Last week I wrote about the de novo regulatory pathway, and how to determine whether it's the right choice for your device. As discussed in that post, a device should be both novel and considered low or moderate risk to go that route: the ReWalk exoskeleton is a great example of a device that was both, and that was successful getting to market via the de novo pathway.
In the company's own words, "ReWalk is a wearable robotic exoskeleton that provides powered hip and knee motion to enable individuals with spinal cord injury (SCI) to stand upright, walk, turn, and climb and descend stairs*. ReWalk is the first exoskeleton to receive FDA clearance for personal and rehabilitation use in the United States. *Stair function not currently available in US".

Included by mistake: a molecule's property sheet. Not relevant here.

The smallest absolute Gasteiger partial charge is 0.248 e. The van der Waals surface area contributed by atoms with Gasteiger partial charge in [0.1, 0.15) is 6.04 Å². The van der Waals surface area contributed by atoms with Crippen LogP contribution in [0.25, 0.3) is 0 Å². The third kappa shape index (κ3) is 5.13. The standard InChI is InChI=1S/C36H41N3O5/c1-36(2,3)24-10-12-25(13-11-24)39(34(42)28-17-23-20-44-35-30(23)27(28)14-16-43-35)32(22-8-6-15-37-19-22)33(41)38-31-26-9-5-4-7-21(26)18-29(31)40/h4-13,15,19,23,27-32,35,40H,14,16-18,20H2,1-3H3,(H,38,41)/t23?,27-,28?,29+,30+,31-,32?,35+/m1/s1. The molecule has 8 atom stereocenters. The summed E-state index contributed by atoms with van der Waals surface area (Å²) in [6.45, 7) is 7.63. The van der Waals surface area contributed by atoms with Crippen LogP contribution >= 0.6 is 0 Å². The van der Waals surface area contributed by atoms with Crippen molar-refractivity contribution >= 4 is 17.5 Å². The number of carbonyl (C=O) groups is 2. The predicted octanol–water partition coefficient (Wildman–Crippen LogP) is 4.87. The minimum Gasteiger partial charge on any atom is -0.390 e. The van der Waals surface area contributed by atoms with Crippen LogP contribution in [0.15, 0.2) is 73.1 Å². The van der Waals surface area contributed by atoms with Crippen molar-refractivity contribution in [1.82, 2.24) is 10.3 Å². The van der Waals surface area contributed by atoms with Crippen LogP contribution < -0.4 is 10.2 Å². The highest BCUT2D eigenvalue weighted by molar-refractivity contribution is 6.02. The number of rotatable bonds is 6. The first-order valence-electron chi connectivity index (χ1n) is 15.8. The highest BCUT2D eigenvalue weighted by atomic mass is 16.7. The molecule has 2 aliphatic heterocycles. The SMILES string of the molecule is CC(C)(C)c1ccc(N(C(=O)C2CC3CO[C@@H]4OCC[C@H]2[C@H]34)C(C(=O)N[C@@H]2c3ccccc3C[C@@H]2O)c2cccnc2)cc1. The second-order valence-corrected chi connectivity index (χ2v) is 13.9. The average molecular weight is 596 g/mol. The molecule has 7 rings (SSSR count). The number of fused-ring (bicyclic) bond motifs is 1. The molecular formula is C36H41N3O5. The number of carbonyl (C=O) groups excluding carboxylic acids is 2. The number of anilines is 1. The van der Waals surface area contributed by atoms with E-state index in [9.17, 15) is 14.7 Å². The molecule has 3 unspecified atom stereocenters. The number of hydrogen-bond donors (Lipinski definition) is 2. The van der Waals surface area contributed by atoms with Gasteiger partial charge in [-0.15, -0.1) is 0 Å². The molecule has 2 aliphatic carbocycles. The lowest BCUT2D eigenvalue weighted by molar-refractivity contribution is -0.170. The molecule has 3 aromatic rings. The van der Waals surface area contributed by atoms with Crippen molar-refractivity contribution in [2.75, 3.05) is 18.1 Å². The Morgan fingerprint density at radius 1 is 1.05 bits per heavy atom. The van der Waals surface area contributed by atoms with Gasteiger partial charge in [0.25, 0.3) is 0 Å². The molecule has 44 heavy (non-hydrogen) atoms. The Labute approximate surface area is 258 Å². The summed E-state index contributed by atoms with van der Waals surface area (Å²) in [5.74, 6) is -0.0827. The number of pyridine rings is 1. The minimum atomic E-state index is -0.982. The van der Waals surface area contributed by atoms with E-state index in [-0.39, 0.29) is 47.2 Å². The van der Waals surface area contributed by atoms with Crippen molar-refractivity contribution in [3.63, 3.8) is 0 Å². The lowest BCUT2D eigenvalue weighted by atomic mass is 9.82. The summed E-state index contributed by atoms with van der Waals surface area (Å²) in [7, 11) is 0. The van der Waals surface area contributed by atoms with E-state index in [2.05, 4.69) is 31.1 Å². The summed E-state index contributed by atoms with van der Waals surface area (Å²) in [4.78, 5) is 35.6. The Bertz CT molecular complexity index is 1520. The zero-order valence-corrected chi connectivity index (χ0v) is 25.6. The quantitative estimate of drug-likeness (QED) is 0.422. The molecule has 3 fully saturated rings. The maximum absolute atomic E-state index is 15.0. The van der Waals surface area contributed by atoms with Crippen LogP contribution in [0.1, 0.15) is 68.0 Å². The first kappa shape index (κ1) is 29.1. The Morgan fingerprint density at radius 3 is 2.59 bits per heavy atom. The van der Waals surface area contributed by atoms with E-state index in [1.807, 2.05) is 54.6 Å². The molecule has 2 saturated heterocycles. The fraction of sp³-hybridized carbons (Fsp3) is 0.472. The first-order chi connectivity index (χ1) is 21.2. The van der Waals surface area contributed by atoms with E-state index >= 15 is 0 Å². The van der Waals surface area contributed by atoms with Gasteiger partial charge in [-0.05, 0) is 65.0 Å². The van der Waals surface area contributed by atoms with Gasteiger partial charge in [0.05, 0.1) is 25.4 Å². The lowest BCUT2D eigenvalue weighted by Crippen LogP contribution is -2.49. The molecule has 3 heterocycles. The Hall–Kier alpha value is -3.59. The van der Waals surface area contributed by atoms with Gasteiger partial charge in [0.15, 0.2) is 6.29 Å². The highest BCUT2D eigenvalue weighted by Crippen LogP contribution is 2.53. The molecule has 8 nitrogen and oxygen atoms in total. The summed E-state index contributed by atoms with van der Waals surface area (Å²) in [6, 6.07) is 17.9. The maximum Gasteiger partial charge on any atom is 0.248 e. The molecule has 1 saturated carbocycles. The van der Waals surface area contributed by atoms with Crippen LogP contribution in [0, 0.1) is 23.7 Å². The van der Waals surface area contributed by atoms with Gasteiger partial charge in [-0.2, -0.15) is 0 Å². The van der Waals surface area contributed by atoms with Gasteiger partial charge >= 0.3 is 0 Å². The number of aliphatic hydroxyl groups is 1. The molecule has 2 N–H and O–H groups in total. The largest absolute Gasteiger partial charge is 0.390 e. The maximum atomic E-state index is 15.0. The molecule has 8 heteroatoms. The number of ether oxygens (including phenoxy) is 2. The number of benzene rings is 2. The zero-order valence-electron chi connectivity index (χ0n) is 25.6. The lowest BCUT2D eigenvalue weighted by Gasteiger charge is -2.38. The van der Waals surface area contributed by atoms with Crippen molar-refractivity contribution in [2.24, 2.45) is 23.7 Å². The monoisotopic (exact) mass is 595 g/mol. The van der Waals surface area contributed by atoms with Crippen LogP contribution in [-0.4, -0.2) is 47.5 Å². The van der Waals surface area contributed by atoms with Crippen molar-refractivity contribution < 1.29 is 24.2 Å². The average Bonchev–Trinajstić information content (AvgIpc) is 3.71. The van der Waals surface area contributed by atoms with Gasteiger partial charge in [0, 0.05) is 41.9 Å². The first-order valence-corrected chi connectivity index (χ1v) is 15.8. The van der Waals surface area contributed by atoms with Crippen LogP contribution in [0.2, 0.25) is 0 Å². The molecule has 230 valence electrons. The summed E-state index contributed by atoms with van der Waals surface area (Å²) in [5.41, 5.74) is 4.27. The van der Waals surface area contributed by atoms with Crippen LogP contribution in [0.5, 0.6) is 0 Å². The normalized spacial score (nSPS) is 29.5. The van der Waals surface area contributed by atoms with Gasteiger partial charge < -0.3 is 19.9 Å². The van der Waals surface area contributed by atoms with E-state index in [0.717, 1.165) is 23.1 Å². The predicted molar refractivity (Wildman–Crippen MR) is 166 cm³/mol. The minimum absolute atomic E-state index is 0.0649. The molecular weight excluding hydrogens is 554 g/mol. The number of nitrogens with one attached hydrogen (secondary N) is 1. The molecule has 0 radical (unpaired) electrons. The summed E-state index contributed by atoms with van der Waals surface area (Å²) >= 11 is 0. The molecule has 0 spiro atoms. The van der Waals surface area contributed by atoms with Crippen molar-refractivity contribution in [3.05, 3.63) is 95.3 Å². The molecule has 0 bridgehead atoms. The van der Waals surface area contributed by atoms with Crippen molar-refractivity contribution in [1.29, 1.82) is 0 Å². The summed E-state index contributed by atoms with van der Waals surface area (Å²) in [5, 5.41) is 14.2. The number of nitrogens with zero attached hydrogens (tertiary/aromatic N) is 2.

The ReWalk goes beyond the major quality of life issues that come to mind when helping paralyzed people be more ambulatory and independent: it also has a therapetuic effect in bettering circulation, muscle tone, digestion, which are all issues with paralysis. In the words of Dr. Ann Spungen in the third video below, "All the terrible things that go wrong from a sedentary lifestyle are magnified in a person with a spinal cord injury. So any activity we can provide for them, it stands to reason to have benefits."
As I mentioned in last week's post, you can view summary documents of devices that have been approved via the de novo pathway here. ReWalk's decision summary (Evaluation of Automatic Class III Designation (de novo)) is here, and their Classification Order is here.